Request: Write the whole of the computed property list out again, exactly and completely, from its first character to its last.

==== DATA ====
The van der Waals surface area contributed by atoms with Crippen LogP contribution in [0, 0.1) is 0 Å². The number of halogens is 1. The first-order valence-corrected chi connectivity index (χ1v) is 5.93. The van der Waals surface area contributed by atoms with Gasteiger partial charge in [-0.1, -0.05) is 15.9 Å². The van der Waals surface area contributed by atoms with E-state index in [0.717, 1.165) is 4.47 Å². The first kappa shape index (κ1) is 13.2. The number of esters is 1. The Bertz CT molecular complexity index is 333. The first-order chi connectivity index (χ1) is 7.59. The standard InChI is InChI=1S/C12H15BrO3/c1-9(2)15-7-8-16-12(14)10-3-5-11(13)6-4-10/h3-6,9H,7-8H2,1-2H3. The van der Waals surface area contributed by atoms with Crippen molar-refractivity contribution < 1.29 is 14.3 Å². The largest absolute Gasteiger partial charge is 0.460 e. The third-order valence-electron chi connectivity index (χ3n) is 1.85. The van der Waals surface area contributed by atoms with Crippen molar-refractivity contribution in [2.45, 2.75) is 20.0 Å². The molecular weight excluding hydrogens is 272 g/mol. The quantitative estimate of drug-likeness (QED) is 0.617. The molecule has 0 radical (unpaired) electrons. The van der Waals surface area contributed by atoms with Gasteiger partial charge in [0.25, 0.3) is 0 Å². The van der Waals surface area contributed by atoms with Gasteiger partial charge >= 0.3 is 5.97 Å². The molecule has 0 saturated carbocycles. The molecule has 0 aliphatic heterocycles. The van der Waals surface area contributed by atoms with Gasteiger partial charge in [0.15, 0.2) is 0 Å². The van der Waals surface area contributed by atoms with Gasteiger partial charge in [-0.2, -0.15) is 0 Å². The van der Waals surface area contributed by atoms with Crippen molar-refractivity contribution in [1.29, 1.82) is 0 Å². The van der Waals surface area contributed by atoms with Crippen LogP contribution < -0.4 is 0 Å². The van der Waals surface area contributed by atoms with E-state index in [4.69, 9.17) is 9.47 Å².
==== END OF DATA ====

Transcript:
The van der Waals surface area contributed by atoms with Crippen LogP contribution in [0, 0.1) is 0 Å². The number of halogens is 1. The first-order valence-corrected chi connectivity index (χ1v) is 5.93. The van der Waals surface area contributed by atoms with Gasteiger partial charge in [-0.1, -0.05) is 15.9 Å². The van der Waals surface area contributed by atoms with E-state index in [0.717, 1.165) is 4.47 Å². The first kappa shape index (κ1) is 13.2. The number of esters is 1. The Bertz CT molecular complexity index is 333. The first-order chi connectivity index (χ1) is 7.59. The standard InChI is InChI=1S/C12H15BrO3/c1-9(2)15-7-8-16-12(14)10-3-5-11(13)6-4-10/h3-6,9H,7-8H2,1-2H3. The van der Waals surface area contributed by atoms with Crippen molar-refractivity contribution < 1.29 is 14.3 Å². The largest absolute Gasteiger partial charge is 0.460 e. The third-order valence-electron chi connectivity index (χ3n) is 1.85. The van der Waals surface area contributed by atoms with Crippen molar-refractivity contribution in [2.45, 2.75) is 20.0 Å². The molecular weight excluding hydrogens is 272 g/mol. The quantitative estimate of drug-likeness (QED) is 0.617. The molecule has 0 radical (unpaired) electrons. The van der Waals surface area contributed by atoms with Gasteiger partial charge in [0.25, 0.3) is 0 Å². The van der Waals surface area contributed by atoms with Gasteiger partial charge >= 0.3 is 5.97 Å². The molecule has 0 saturated carbocycles. The molecule has 0 aliphatic heterocycles. The van der Waals surface area contributed by atoms with Gasteiger partial charge in [0.15, 0.2) is 0 Å². The van der Waals surface area contributed by atoms with Gasteiger partial charge in [-0.2, -0.15) is 0 Å². The van der Waals surface area contributed by atoms with Crippen molar-refractivity contribution in [1.29, 1.82) is 0 Å². The van der Waals surface area contributed by atoms with Crippen LogP contribution < -0.4 is 0 Å². The van der Waals surface area contributed by atoms with E-state index in [4.69, 9.17) is 9.47 Å².